Numbers 12:10

Hebrew Bible

8 With him I will speak face to face, openly and not in riddles, and he will see the form of the Lord. Why then were you not afraid to speak against my servant Moses?” 9 The anger of the Lord burned against them, and he departed. 10 After the cloud had departed from above the tent, there was Miriam, leprous like snow. Then Aaron turned toward Miriam, and realized that she was leprous. 11 So Aaron said to Moses, “O my lord, please do not hold this sin against us, in which we have acted foolishly and have sinned! 12 Do not let her be like a baby born dead, whose flesh is half consumed when it comes out of its mother’s womb!”

Deuteronomy 24:9

Hebrew Bible

7 If a man is found kidnapping a person from among his fellow Israelites, and regards him as mere property and sells him, that kidnapper must die. In this way you will purge the evil from among you. 8 Be careful during an outbreak of leprosy to follow precisely all that the Levitical priests instruct you; as I have commanded them, so you should do. 9 Remember what the Lord your God did to Miriam along the way after you left Egypt. 10 When you make any kind of loan to your neighbor, you may not go into his house to claim what he is offering as security. 11 You must stand outside and the person to whom you are making the loan will bring out to you what he is offering as security.

 Notes and References

"... Judges 12 tells of how Jephthah, previously so slow to go to war against Israel's foreign enemy, the Ammonites, rushes after his victory over them to initiate a civil war among the Israelites, in which Jephthah and his fellow Gileadites kill 40,000 from the tribe of Ephraim. It would appear that the sacrifice of just one innocent human, his own daughter, quickly hardened and desensitized Jephthah to the precipitate slaying of tens of thousands of his own people. Soon thereafter, he died, and, the text tells us, he was buried in cities of Gilead (12:7). This odd reference to a number of cities, the Midrash tells us, is not a scribal error of some sort, but signifies that he died a horrible death - his limbs atrophied and fell off one by one from his body, and were buried separately where each loss of limb occurred, as required by Jewish law. Of course, the text and the Midrash together are telling us of classic manifestations of leprosy, the Divine punishment throughout the Bible for moral transgressions committed through improper speech and its destructive consequences. (Numbers 12:10 and Deuteronomy 24:9) ..."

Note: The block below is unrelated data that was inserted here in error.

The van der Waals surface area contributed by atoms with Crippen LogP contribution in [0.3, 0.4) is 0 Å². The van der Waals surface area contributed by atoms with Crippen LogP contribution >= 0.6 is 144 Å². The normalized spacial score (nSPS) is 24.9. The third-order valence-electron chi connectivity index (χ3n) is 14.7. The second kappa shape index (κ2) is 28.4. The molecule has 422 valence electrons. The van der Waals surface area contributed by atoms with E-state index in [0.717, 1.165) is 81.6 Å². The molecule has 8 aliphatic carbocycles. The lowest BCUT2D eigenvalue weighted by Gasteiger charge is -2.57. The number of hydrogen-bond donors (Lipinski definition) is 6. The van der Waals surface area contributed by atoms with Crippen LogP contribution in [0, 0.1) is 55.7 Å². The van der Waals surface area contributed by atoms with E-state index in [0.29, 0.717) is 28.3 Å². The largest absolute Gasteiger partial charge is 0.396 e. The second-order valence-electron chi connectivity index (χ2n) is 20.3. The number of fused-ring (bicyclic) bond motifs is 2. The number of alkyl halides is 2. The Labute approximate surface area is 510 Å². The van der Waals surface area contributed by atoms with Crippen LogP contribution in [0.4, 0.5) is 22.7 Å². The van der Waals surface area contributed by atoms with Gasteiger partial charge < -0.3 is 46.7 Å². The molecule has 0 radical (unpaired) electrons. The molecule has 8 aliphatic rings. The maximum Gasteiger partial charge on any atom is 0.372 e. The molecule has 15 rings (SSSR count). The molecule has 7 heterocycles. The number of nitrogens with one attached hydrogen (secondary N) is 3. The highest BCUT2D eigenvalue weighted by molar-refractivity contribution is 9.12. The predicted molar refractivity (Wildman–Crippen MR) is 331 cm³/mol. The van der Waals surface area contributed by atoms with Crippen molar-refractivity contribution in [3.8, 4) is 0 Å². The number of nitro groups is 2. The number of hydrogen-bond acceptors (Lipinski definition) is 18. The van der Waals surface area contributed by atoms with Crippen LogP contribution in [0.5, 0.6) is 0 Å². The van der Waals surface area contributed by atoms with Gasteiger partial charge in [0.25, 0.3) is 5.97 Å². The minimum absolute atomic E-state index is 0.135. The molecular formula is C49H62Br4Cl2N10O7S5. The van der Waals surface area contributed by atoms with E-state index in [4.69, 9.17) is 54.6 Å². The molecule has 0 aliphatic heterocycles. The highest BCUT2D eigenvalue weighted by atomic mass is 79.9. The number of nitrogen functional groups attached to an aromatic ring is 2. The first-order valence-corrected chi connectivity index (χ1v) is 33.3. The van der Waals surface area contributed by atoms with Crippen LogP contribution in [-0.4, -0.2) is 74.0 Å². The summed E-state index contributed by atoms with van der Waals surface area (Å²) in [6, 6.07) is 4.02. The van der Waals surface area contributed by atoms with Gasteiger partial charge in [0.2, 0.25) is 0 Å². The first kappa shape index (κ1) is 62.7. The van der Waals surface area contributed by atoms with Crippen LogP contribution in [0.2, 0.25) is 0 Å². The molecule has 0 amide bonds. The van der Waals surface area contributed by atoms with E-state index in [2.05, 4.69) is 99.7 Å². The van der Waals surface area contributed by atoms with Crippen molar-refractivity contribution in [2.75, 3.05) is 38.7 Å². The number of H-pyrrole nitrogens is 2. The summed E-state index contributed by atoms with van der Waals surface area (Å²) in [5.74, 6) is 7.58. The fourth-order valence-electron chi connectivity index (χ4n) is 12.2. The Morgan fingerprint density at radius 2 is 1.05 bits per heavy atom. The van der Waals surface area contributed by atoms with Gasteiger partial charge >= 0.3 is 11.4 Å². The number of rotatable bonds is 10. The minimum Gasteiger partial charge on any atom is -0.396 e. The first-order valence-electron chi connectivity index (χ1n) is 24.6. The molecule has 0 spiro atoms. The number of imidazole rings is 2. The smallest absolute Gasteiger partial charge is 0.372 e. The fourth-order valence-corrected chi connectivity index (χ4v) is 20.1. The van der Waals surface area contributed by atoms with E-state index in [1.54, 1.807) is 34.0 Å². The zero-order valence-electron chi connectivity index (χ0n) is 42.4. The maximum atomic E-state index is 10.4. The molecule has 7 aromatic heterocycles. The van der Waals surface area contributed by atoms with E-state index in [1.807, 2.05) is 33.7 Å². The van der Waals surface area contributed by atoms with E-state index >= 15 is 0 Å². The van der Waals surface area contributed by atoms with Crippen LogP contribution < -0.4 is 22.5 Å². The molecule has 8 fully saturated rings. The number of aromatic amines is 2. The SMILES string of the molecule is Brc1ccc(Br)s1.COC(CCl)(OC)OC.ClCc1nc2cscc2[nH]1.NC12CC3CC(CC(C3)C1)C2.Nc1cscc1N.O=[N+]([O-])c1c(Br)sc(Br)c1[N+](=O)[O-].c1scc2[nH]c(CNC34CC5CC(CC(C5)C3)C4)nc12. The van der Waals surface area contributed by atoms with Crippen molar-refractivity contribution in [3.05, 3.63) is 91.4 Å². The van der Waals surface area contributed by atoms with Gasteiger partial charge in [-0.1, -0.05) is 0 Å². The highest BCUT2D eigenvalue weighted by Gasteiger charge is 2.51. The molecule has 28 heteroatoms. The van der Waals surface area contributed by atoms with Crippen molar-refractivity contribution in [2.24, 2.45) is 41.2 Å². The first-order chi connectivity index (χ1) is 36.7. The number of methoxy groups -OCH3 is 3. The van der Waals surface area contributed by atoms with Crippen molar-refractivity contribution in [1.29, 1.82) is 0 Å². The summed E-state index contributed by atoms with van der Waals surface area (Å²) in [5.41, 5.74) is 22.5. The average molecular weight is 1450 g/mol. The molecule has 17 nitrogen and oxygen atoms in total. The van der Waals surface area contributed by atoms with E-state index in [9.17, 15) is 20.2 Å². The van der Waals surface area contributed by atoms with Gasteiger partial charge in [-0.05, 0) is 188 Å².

Bodoff, Lippman The Tragedy of Jephthah (pp. 251-255) The Jewish Bible Quarterly, Vol. 28, No. 4, 2000

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